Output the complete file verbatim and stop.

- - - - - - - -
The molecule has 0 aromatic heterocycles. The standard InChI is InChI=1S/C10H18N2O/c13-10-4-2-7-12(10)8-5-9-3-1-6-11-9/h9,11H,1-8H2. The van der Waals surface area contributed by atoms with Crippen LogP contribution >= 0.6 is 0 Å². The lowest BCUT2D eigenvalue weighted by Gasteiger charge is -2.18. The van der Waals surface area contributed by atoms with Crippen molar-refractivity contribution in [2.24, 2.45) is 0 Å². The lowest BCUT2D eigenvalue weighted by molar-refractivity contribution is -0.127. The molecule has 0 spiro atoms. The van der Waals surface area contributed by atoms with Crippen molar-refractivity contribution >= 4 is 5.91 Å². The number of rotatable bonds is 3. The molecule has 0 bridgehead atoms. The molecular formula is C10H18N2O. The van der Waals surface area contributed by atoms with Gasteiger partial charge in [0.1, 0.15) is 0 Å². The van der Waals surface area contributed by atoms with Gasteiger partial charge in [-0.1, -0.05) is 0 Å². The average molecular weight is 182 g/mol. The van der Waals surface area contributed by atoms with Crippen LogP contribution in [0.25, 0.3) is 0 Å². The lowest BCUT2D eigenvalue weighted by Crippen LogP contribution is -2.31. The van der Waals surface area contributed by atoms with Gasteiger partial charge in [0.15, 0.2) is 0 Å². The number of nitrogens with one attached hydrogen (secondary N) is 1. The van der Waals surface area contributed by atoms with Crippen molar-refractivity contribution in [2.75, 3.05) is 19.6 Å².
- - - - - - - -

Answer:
The molecule has 0 aromatic heterocycles. The standard InChI is InChI=1S/C10H18N2O/c13-10-4-2-7-12(10)8-5-9-3-1-6-11-9/h9,11H,1-8H2. The van der Waals surface area contributed by atoms with Crippen LogP contribution >= 0.6 is 0 Å². The lowest BCUT2D eigenvalue weighted by Gasteiger charge is -2.18. The van der Waals surface area contributed by atoms with Crippen molar-refractivity contribution in [2.24, 2.45) is 0 Å². The lowest BCUT2D eigenvalue weighted by molar-refractivity contribution is -0.127. The molecule has 0 spiro atoms. The van der Waals surface area contributed by atoms with Crippen molar-refractivity contribution >= 4 is 5.91 Å². The number of rotatable bonds is 3. The molecule has 0 bridgehead atoms. The molecular formula is C10H18N2O. The van der Waals surface area contributed by atoms with Gasteiger partial charge in [0.1, 0.15) is 0 Å². The van der Waals surface area contributed by atoms with Gasteiger partial charge in [-0.1, -0.05) is 0 Å². The average molecular weight is 182 g/mol. The van der Waals surface area contributed by atoms with Crippen LogP contribution in [0.25, 0.3) is 0 Å². The lowest BCUT2D eigenvalue weighted by Crippen LogP contribution is -2.31. The van der Waals surface area contributed by atoms with Gasteiger partial charge in [0.15, 0.2) is 0 Å². The number of nitrogens with one attached hydrogen (secondary N) is 1. The van der Waals surface area contributed by atoms with Crippen molar-refractivity contribution in [2.75, 3.05) is 19.6 Å².